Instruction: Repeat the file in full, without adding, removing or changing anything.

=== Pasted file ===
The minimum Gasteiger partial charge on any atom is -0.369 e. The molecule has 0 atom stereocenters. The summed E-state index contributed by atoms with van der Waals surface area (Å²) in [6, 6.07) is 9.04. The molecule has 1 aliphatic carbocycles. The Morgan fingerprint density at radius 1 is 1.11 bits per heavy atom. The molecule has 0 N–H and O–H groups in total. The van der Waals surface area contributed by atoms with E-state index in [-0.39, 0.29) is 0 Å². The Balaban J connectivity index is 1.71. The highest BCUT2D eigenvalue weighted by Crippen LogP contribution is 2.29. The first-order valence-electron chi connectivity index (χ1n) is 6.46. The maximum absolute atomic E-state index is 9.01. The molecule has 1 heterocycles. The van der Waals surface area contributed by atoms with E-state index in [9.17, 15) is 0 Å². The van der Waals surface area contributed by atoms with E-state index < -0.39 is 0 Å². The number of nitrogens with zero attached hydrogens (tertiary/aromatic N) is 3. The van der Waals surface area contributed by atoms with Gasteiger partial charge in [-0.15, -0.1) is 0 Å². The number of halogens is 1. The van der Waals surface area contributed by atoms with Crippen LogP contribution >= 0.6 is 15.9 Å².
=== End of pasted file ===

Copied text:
The minimum Gasteiger partial charge on any atom is -0.369 e. The molecule has 0 atom stereocenters. The summed E-state index contributed by atoms with van der Waals surface area (Å²) in [6, 6.07) is 9.04. The molecule has 1 aliphatic carbocycles. The Morgan fingerprint density at radius 1 is 1.11 bits per heavy atom. The molecule has 0 N–H and O–H groups in total. The van der Waals surface area contributed by atoms with E-state index in [-0.39, 0.29) is 0 Å². The Balaban J connectivity index is 1.71. The highest BCUT2D eigenvalue weighted by Crippen LogP contribution is 2.29. The first-order valence-electron chi connectivity index (χ1n) is 6.46. The maximum absolute atomic E-state index is 9.01. The molecule has 1 heterocycles. The van der Waals surface area contributed by atoms with E-state index in [9.17, 15) is 0 Å². The van der Waals surface area contributed by atoms with E-state index < -0.39 is 0 Å². The number of nitrogens with zero attached hydrogens (tertiary/aromatic N) is 3. The van der Waals surface area contributed by atoms with Gasteiger partial charge in [-0.15, -0.1) is 0 Å². The number of halogens is 1. The van der Waals surface area contributed by atoms with Crippen LogP contribution >= 0.6 is 15.9 Å².